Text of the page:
Dr. Premilla Nadasen joined the Barnard faculty in 2013 and is affiliated with the American Studies and Women's, Gender and Sexuality Studies programs. She teaches, researches, and writes about race, gender, social policy, and organizing. Her most recent book, Household Workers Unite, examines how African American domestic workers in the U.S. strategically used storytelling to develop a political identity and through their organizing reshaped the landscape of labor organizing. She is currently writing a biography of South African singer and activist Miriam Makeba. Dr. Nadasen is a Distinguished Lecturer for the Organization of American Historians, serves on the scholarly advisory committee of the New York Historical Society's Center for Women's History, and is co-chair of the National Women's Studies Association's Annual Conference.
About the New Bedford Whaling Museum
The New Bedford Whaling Museum ignites learning through explorations of art, history, science and culture rooted in the stories of people, the region and an international seaport. The cornerstone of New Bedford Whaling National Historical Park, the Museum is located at 18 Johnny Cake Hill in the heart of the city's historic downtown. Beginning September 1, 2020, Whaling Museum hours will be Wednesday through Sunday, 10:00 a.m. to 4:00 p.m. Admission is free for Museum members and children ages three and under; adults $19, seniors (65+) $17, students (19+) $12, child and youth $9. For more information visit www.whalingmuseum.org.
Director of Marketing and Public Relations
New Bedford Whaling Museum
508-997-0046 Ext. 140
Downloadable Large High Resolution Images at https://photos.app.goo.gl/9uLHMUpTMadtvDym6
Writer, abolitionist and educator, Harriet Ann Jacobs (1813-1897) is the only African American woman known to have left writing documenting her enslavement. Harriet Jacobs is featured in Lighting the Way: Historic Women of the SouthCoast. Photo courtesy The Harriet Jacobs Papers.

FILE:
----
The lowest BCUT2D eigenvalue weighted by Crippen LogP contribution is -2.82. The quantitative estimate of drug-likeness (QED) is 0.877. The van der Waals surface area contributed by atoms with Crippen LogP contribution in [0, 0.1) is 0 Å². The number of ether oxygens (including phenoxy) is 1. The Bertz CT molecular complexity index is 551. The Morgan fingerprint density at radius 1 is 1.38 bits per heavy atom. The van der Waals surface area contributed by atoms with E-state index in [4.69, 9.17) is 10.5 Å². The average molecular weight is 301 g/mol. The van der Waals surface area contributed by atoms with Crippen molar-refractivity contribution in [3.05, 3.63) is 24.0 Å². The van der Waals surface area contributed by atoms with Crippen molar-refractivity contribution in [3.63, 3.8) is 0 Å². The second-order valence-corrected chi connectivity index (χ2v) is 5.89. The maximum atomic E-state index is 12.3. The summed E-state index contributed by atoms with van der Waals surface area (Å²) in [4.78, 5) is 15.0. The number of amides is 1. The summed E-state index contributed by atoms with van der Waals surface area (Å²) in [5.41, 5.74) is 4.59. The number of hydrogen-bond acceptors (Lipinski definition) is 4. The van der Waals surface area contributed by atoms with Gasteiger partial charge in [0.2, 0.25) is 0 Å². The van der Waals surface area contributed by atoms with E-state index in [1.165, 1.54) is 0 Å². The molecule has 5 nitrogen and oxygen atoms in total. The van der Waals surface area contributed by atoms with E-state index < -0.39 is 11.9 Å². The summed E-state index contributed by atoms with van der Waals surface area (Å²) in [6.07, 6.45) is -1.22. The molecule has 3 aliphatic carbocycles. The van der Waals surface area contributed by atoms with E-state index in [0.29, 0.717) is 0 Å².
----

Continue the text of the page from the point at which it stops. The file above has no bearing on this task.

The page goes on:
Born in New Bedford to parents who had been enslaved, educator Elizabeth Piper Ensley (1847-1919) was an active leader in African American women’s clubs and the women’s suffrage movement in Colorado. She played a major role in gaining that state the right to vote years before the passage of the federal amendment. Elizabeth Piper Ensley is featured in Lighting the Way: Historic Women of the SouthCoast. Photo courtesy Denver Public Library.
Educator and community activist Jane C. Waters (1902-1983) was director of the West End Community Center and established the first pre-kindergarten school in New Bedford’s West End. Jane C. Waters is featured in Lighting the Way: Historic Women of the SouthCoast. Photo courtesy Martha Briggs Educational Club.
Courtesy YWCA of Southeastern Massachusetts.
Nine African American women gather for the Banner State Woman's National Baptist Convention in 1915. Nannie Burroughs is holding the banner. (Library of Congress Prints and Photographs Division Washington, D.C. 20540 USA) https://www.loc.gov/pictures/item/93505051/